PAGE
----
In most of the cases, the internal clock just works fine. According to the datasheet of STM32F030C6T6, the main clock (HSI) of the microcontroller typically has an error of ±5% at full temperature range (and ±1% at 25°C). This 5% of error often wouldn't be a major issue. If the game is running 5% slower or faster, it'd barely be noticeable. However, for things like asynchronous communication, particularly UART, 5% of error would be an major problem. We'd want to control the error to within 2% or so for reliable UART communication. For this reason, some clock calibration mechanism is required.
I've thought about including clock calibration mechanism in the game selection menu. However, it takes quite a bit of code size for clock calibration. For this reason, I made a "game" dedicated for performing clock calibration.
A 32.768kHz crystal soldered onto the device serves as a reference clock source for performing the calibration. This crystal is assumed to have almost no error, which actually is the case because the error we're looking at would be 0.01%-ish. With this clock source, the clock calibration "game" would be able to calibrate the clock by setting the trimming values (i.e. calibration value) of the main clock (HSI) and the ADC clock (HSI14) appropriately. After that, the game would measure the frequency of the low frequency internal clock (LSI) and show it on the screen, which isn't possible to get calibrated. Finally, the calibrated values are saved to the option bytes so that it'd be loaded by the game selection menu upon the game console is booted, which makes the calibration persists across power cycles.
The software of this game console had been released!
To facilitate development of new game for this game console, I've prepared a new game template! It's a skeleton code with simple structure that would be useful for most of the games. It includes code for graphical assets loading, input handling, clean screen, frame limiting and a simple game object management library.
A few Python scripts were developed to facilitate working with custom music, graphic and ROM format of ilo musi.
The bootloader is the core of the game console. It contains the game menu and the system library of the game, which all game ROMs would depend on.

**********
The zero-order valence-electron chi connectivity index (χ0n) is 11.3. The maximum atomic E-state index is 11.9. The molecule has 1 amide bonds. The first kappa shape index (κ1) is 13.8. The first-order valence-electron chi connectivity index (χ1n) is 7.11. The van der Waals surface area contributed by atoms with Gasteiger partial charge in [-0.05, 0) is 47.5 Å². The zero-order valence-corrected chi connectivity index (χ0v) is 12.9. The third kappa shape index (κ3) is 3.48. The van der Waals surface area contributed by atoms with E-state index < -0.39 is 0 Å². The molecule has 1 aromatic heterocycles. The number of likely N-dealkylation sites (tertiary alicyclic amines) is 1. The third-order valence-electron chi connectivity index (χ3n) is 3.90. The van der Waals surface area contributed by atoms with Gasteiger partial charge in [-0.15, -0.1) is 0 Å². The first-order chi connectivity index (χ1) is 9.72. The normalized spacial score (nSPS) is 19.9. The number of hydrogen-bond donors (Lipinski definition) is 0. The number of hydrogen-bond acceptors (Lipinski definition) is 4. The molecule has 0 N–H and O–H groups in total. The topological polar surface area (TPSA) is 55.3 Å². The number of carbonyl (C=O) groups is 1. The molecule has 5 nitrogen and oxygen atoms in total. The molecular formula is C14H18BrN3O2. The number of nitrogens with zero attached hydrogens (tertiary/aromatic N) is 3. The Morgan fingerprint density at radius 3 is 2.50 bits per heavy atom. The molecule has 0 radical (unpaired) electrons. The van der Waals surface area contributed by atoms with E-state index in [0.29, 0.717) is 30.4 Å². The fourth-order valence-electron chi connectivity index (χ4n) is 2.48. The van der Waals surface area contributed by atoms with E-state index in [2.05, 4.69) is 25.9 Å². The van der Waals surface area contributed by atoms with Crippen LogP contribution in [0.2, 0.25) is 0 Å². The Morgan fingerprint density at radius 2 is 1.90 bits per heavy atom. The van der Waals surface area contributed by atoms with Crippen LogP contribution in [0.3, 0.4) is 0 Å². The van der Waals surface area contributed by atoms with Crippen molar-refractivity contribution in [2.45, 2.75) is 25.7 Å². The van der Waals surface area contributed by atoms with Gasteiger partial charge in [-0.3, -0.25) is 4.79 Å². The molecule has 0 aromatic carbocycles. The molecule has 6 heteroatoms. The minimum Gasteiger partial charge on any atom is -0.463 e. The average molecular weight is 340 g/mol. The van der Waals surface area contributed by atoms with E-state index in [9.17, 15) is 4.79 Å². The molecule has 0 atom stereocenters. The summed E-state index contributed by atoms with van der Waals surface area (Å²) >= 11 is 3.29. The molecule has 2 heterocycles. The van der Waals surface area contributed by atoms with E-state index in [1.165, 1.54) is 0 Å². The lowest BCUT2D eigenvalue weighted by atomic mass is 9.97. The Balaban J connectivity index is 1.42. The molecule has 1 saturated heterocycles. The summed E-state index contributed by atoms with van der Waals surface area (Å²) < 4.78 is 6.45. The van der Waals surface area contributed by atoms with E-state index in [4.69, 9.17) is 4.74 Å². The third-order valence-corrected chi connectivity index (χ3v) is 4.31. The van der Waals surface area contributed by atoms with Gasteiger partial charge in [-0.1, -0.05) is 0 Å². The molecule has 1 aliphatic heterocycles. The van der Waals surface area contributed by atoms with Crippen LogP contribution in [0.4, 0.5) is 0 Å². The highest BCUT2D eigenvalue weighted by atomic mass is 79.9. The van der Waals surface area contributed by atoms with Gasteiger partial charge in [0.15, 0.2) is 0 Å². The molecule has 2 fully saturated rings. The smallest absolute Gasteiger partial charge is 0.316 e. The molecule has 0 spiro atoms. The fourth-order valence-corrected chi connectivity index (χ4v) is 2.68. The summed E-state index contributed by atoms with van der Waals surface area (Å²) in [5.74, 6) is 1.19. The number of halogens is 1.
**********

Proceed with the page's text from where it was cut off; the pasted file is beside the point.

The Github repository containing the bootloader and game ROMs can be found here. Currently only the binary is released because there are probably still some bugs in the bootloader. The source code of the bootloader will be eventually made available.
Since I'm done with freelancing, I've got two day job offers. To my surprise, the employment agreements of both companies have a clause saying that the copyright of all work I do while I'm employed would go to the company. The local law here say that the copyright of the stuffs that employees do during "course of employment" would go to the employer, and it'd go to the author otherwise. It means that I'd hold the copyright of hobbyist projects that I work outside work hours. But I'm not sure if the agreement would override the law.
For the existing work that I've done on this project, the copyright is definitely mine. To avoid legal dispute, the development of this game console had been suspended since I've got the day job. I'm trying to come up with an agreement on copyright arrangement of this project with my employer. My employer had verbally agreed that I'd hold the copyright of this project. But still, the paperwork isn't done yet. Hopefully everything would go thru.
In case of non-agreement on paperwork, I could just distribute this game console anyway. Despite that limitations stated above, this game console is currently perfectly playable. So it's possible to distribute it without any further copyrightable development work. Another way to do that is to hand over this project to someone else. Someone had expressed interest in hacking on this project. So I'd imagine it wouldn't be difficult to look for contributors. I could also look for a new job. But the friendly coworkers, awesome culture and decent compensation of the company are just too much for me to give up. And this kind of clause is probably more than common in employment agreements. So switching to another job may not help at all.
Meanwhile, I think I may look for legal consultation from professional lawyer on the actual copyright ownership of hobbyist projects. I know that I've signed the employment agreement. However, it wouldn't make sense if all the stuffs I make outside work hours would be copyrighted by the employer. That way I technically wouldn't even be able to post any text or photo or video to any blog or chatroom or social media without infringing the copyright of my employer. And that's just bullshit. What I really need to know is if the employment agreement would override the local copyright law. If it doesn't, I'd be all good to work on this project without any new agreement with my current employer.
Anyway, the non-copyrightable work of this project can go on without any problem, including some testing that doesn't generate copyrightable material, production efficiency research and distribution of this game console.
I'll be continue working on this game console.
No copyrightable would be generated for these tasks. I can work on these straight away:
New copyrightable material would be generated for these tasks. I have to check for the copyright ownership of the stuffs that I work on before working on these, or I could ask someone else to do these for me:
I aim to get this project done by the end of this year (not including the emulator). Let's pray and hope the copyright crap would get resolved so that the development can resume. Stay tuned! :)